The Influenza pandemic response plan also refers to the Austrian Epidemic Act, which defines quarantine measures and further measures to contain outspread of diseases. The Epidemic Act also provides the possibility of legal actions in response to an epidemic crisis, including: quarantine of infected persons; implementation of protective measures for health personnel or other vulnerable persons (vaccinations, chemoprophylaxis); measures against social gatherings; traffic restrictions; use of special "epidemic doctors" and the closure of schools and kindergartens or other community facilities. The pandemic response plan also foresees regulations on masks, surveillance, medicines, vaccinations, and preparedness of hospitals but rather focused on influenza. Furthermore, public security bodies may be used to support and enforce functioning of these measures.

The state governments are in charge of executing decisions taken at federal level, i.e. implementing measures, yet have the freedom to apply stricter measures, such as quarantine for smaller regions. For instance, some villages in Tyrol or Salzburg were put under quarantine. State governments also have some leeway in whether or not to close parks and playgrounds or reinforce bans on public gatherings or leaving the house.

Regarding international reporting of cases, the Austrian reporting system works through the early warning system (EWRS), a platform for the exchange of information with other EEA countries, and a WHO system for worldwide exchange. International reporting is coordinated within the Ministry of Health.

In addition to the Epidemics Act, a series of COVID-19 Acts (in total five until April 6) have been issued defining measures to combat COVID-19. The basic Act included a ban on entering public places and defined exceptions thereof. These latter apply in cases where it is necessary to avert immediate danger to life, for persons who care for or assist those in need of support, to cover necessary basic needs of daily life with ensuring a minimum distance, to follow necessary professional activities while ensuring a minimum distance and for leisure purposes only with persons from the same household or with ensuring a minimum distance (see also section 1.5 Physical distancing). Spa institutions were closed for guests, and rehabilitation facilities for patients, except for necessary medical measures of the rehabilitation after acute medical treatment as well as for support services for general hospitals. The minimum distance of one metre between people in public transport was established and entering of sport sites was prohibited. Public organs may control and interrogate why persons enter public space. The COVID-19 Acts I-V (in addition to the basic Act) lay down different measures in the areas of the functioning of the labour market, measures for borrowers and tenants, measures for the protection of vulnerable groups (e.g. home office or paid leave), the organisation and financing of support funds, changes in other laws etc.).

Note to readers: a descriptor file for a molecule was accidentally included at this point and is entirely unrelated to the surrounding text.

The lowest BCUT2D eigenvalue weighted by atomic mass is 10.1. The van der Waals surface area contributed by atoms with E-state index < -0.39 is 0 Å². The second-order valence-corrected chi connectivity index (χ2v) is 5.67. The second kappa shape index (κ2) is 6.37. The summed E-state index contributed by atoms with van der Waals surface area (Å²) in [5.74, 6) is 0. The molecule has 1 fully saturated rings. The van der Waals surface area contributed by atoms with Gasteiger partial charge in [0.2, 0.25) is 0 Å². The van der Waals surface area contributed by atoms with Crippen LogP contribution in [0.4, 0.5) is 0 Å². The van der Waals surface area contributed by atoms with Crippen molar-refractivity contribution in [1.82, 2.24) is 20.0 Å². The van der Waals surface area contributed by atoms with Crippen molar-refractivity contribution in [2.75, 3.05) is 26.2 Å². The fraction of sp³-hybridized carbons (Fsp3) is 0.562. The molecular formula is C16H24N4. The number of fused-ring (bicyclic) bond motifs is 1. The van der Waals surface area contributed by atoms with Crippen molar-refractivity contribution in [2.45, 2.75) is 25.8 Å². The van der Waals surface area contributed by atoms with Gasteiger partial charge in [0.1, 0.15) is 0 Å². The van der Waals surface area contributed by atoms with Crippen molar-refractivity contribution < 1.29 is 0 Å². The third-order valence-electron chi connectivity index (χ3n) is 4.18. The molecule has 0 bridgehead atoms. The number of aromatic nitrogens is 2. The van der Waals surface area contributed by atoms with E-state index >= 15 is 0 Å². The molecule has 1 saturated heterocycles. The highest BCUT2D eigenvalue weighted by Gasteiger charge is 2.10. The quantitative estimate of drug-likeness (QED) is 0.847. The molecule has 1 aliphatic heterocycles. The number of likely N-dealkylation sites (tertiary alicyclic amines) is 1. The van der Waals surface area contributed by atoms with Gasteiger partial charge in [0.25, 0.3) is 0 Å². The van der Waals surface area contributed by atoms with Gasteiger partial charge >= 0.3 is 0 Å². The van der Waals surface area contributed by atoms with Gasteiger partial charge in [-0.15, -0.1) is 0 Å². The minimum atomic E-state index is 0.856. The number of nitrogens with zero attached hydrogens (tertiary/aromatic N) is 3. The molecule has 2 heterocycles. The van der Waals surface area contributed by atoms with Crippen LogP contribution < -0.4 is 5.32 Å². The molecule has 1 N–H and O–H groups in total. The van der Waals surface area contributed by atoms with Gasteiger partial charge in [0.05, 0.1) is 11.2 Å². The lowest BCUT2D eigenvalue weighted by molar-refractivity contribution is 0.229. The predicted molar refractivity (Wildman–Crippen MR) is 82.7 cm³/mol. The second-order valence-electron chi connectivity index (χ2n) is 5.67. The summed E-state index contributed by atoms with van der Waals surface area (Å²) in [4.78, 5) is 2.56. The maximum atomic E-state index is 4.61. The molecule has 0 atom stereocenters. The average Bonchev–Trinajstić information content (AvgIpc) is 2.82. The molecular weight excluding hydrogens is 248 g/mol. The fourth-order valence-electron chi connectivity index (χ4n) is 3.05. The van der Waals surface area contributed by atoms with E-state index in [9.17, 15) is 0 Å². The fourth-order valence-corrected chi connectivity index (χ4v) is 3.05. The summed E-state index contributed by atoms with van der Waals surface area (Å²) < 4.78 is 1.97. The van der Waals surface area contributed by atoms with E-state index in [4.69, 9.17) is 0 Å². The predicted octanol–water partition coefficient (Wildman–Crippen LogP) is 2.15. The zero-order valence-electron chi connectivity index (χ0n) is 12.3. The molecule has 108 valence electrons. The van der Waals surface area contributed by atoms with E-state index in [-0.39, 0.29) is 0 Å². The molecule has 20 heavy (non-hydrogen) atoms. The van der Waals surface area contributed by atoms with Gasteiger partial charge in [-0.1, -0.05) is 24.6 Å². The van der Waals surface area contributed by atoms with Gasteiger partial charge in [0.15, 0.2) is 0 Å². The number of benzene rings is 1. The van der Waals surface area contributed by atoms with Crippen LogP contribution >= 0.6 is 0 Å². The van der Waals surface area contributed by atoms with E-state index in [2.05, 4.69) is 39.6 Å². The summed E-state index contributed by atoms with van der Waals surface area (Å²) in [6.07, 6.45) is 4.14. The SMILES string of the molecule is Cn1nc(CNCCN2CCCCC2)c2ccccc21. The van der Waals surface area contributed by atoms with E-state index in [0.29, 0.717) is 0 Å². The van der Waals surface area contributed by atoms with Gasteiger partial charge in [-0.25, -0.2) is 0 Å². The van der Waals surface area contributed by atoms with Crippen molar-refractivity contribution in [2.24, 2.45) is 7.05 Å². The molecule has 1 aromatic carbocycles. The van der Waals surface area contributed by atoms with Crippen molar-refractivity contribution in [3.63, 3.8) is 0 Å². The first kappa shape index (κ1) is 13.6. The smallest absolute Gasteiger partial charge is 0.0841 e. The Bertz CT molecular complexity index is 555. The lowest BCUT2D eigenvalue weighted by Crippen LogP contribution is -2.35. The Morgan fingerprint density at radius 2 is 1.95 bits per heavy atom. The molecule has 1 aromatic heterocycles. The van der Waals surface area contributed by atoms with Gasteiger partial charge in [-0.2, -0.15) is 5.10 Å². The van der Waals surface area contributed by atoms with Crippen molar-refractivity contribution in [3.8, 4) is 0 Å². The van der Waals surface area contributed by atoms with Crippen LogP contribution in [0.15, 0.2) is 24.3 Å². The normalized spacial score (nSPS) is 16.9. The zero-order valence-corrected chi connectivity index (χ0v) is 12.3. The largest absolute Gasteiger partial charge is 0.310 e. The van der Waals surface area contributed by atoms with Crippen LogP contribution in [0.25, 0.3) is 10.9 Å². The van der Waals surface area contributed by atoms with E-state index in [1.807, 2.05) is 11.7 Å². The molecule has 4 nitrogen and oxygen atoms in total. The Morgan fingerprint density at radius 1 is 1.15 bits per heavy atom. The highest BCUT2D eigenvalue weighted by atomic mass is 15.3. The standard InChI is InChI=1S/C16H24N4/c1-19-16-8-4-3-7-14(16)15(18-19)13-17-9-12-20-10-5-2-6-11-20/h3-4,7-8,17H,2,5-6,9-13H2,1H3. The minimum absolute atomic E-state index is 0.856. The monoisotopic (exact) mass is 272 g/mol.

As regards regulation and licensing of medical devices and aids, the Federal Office for Safety in Health Care may, upon request, authorise the placing on the market and the commissioning of individual medical devices for which the conformity assessment procedure and the CE marking have not been carried out (according to § 32 Abs. 1 of the Austrian Medical Devices Act). This approval is only valid for single application in Austria if their use is in the interest of health protection.

On May 13, the parliament passed an amendment of the COVID-19 legislation. The 16th COVID-19 Act enables a more standardised use of screening programs to identify high-risk areas or facilities/institutions and to enable systematic testing of specific groups of the population (e.g. health professionals). These systematic screenings are meant to allow differentiated analyses with a main objective to assess and support implementation and planning of measures, ease COVID-19 restrictions, protect particularly affected persons and maintain the health system’s safety. Participation in screening requires prior consent as screenings are implemented in accordance to existing data protection laws. Results from screenings will be administered in an electronic data recording system (screening register). Both, standardised use of screening programs for COVID-19 as well as the screening register are planned to end with the year 2021.


Legislation see also https://www.rechtsanwaelte.at/covid-19/gesetze-und-verordnungen/bundesgesetze/3-4-und-5-covid-19-gesetz/ (accessed on April 7th 2020).